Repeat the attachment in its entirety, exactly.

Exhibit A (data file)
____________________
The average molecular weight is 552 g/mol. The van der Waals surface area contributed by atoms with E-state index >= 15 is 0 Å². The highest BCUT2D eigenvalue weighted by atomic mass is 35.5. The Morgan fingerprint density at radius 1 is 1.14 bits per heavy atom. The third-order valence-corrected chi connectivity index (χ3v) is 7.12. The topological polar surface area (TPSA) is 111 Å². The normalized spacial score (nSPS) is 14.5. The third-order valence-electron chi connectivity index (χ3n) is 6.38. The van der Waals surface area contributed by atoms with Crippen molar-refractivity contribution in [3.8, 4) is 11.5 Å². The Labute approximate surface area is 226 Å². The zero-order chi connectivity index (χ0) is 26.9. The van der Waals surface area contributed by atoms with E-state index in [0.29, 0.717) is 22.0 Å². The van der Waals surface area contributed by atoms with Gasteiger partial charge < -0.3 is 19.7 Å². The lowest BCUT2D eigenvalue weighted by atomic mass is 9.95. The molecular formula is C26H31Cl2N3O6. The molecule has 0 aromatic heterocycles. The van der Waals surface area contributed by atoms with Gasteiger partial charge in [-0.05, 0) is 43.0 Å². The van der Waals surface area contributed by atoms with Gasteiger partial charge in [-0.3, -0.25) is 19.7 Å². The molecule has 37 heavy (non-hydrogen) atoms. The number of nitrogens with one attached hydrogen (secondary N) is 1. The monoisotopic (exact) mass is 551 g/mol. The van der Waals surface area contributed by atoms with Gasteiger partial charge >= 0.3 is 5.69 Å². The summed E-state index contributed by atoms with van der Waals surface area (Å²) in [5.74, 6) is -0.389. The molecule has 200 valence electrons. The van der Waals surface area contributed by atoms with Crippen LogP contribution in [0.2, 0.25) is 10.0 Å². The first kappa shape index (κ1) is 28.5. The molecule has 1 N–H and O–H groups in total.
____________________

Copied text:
The average molecular weight is 552 g/mol. The van der Waals surface area contributed by atoms with E-state index >= 15 is 0 Å². The highest BCUT2D eigenvalue weighted by atomic mass is 35.5. The Morgan fingerprint density at radius 1 is 1.14 bits per heavy atom. The third-order valence-corrected chi connectivity index (χ3v) is 7.12. The topological polar surface area (TPSA) is 111 Å². The normalized spacial score (nSPS) is 14.5. The third-order valence-electron chi connectivity index (χ3n) is 6.38. The van der Waals surface area contributed by atoms with Crippen molar-refractivity contribution in [3.8, 4) is 11.5 Å². The Labute approximate surface area is 226 Å². The zero-order chi connectivity index (χ0) is 26.9. The van der Waals surface area contributed by atoms with E-state index in [0.29, 0.717) is 22.0 Å². The van der Waals surface area contributed by atoms with Gasteiger partial charge < -0.3 is 19.7 Å². The lowest BCUT2D eigenvalue weighted by atomic mass is 9.95. The molecular formula is C26H31Cl2N3O6. The molecule has 0 aromatic heterocycles. The van der Waals surface area contributed by atoms with Gasteiger partial charge in [-0.05, 0) is 43.0 Å². The van der Waals surface area contributed by atoms with Gasteiger partial charge in [-0.3, -0.25) is 19.7 Å². The molecule has 37 heavy (non-hydrogen) atoms. The number of nitrogens with one attached hydrogen (secondary N) is 1. The monoisotopic (exact) mass is 551 g/mol. The van der Waals surface area contributed by atoms with Gasteiger partial charge >= 0.3 is 5.69 Å². The summed E-state index contributed by atoms with van der Waals surface area (Å²) in [5.74, 6) is -0.389. The molecule has 200 valence electrons. The van der Waals surface area contributed by atoms with Crippen LogP contribution in [0.2, 0.25) is 10.0 Å². The first kappa shape index (κ1) is 28.5. The molecule has 1 N–H and O–H groups in total.